Obviously, the US does not want a shooting war with North Korea. But there has to be some path out of this situation that is also presented that is peaceful. We have sanctions, we have deterrence, but the third leg of any resolution to this problem has to be dialogue. It seems prudent for the US to not only threaten North Korea, but to also offer a way forward.

Charles K. Armstrong

I don't think there's much chance that the North Koreans would attack Guam or any other territory out of the blue. They would only counterattack if they felt existentially threatened. The questions is, At want point will North Korea feel it is threatened enough to make such a strike? We don't know that yet.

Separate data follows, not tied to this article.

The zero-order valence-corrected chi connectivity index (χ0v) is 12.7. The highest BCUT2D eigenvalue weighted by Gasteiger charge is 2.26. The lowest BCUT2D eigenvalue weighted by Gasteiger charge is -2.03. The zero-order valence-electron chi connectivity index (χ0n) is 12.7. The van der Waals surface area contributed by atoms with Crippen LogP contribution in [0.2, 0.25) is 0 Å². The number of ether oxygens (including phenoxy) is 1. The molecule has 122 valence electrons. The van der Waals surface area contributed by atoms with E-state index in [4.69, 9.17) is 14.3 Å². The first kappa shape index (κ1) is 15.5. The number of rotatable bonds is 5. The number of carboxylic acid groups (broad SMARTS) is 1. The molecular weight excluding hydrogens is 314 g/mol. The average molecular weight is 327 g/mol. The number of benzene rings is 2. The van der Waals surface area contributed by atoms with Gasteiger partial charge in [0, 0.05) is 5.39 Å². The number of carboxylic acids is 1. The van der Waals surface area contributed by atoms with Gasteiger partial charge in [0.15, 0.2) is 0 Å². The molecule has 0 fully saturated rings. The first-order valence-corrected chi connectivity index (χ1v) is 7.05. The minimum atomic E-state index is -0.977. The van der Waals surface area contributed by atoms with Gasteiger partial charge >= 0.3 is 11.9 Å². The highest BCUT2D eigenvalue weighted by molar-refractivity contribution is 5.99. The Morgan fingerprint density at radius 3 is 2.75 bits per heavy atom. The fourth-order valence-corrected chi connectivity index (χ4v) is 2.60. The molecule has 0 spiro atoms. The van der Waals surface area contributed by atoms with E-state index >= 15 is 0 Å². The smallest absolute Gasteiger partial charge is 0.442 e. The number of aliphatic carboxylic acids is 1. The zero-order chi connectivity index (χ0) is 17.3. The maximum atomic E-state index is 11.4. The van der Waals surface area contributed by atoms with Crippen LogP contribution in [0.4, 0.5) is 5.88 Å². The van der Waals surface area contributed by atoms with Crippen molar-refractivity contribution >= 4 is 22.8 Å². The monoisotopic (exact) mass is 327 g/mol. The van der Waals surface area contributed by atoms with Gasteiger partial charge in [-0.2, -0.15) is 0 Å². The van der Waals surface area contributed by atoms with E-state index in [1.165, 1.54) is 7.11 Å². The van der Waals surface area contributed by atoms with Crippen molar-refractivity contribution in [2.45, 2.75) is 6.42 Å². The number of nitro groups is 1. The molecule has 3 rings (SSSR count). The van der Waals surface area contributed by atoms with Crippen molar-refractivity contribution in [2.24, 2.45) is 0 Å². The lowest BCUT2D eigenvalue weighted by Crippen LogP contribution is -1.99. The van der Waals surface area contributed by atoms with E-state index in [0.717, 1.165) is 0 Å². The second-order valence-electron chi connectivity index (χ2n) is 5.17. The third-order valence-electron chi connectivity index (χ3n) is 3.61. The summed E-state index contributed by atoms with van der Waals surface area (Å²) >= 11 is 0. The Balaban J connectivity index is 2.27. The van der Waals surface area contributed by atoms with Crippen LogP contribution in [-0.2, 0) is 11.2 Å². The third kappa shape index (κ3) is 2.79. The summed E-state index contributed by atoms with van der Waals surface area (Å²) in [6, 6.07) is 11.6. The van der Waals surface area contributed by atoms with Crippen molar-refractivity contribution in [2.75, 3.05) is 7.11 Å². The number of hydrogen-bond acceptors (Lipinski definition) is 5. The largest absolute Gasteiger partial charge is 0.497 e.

Charles K. Armstrong

The concern we should have is not that North Korea would suddenly launch a preemptive strike on Guam or any other target, but that the conflict escalates to the point that there is a miscalculation on one side or another and missiles or bombs are dropped.

Charles K. Armstrong

Violence has always been implied by previous US presidents: That is to say, if North Korea launched an attack, or crossed certain red lines, they would be met by devastating force. And this has been said even by people in the Obama administration very recently. But the kind of rhetoric that Trump is using is different, and I think probably not helpful, because it just provokes the North Koreans to ratchet up their rhetoric as well. At this point, it seems that we urgently need calmer heads on both sides, and we're not getting that.

Charles K. Armstrong